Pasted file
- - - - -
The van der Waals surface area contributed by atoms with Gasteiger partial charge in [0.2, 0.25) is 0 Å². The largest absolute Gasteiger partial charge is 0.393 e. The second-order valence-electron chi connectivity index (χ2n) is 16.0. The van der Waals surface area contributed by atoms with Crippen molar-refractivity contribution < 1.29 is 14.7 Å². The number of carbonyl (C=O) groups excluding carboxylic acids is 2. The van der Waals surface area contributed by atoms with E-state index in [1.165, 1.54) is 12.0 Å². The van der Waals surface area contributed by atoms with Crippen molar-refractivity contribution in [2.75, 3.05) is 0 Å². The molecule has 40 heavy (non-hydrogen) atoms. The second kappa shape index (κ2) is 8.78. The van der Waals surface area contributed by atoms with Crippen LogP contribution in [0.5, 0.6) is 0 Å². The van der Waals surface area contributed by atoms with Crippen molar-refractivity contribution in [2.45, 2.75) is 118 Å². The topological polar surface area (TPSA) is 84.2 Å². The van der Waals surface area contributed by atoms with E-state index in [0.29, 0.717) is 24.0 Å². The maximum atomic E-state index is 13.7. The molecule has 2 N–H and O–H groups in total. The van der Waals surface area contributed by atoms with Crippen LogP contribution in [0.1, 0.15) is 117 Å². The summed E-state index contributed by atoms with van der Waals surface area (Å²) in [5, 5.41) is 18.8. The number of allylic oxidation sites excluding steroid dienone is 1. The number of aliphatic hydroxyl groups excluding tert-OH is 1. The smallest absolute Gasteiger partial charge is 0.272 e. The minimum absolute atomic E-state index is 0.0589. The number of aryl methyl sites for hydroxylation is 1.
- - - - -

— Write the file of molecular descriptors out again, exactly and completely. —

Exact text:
The van der Waals surface area contributed by atoms with Gasteiger partial charge in [0.2, 0.25) is 0 Å². The largest absolute Gasteiger partial charge is 0.393 e. The second-order valence-electron chi connectivity index (χ2n) is 16.0. The van der Waals surface area contributed by atoms with Crippen molar-refractivity contribution < 1.29 is 14.7 Å². The number of carbonyl (C=O) groups excluding carboxylic acids is 2. The van der Waals surface area contributed by atoms with E-state index in [1.165, 1.54) is 12.0 Å². The van der Waals surface area contributed by atoms with Crippen molar-refractivity contribution in [2.75, 3.05) is 0 Å². The molecule has 40 heavy (non-hydrogen) atoms. The second kappa shape index (κ2) is 8.78. The van der Waals surface area contributed by atoms with Crippen LogP contribution in [0.5, 0.6) is 0 Å². The van der Waals surface area contributed by atoms with Crippen molar-refractivity contribution in [2.45, 2.75) is 118 Å². The topological polar surface area (TPSA) is 84.2 Å². The van der Waals surface area contributed by atoms with E-state index in [0.29, 0.717) is 24.0 Å². The maximum atomic E-state index is 13.7. The molecule has 2 N–H and O–H groups in total. The van der Waals surface area contributed by atoms with Crippen LogP contribution in [0.1, 0.15) is 117 Å². The summed E-state index contributed by atoms with van der Waals surface area (Å²) in [5, 5.41) is 18.8. The number of allylic oxidation sites excluding steroid dienone is 1. The number of aliphatic hydroxyl groups excluding tert-OH is 1. The smallest absolute Gasteiger partial charge is 0.272 e. The minimum absolute atomic E-state index is 0.0589. The number of aryl methyl sites for hydroxylation is 1.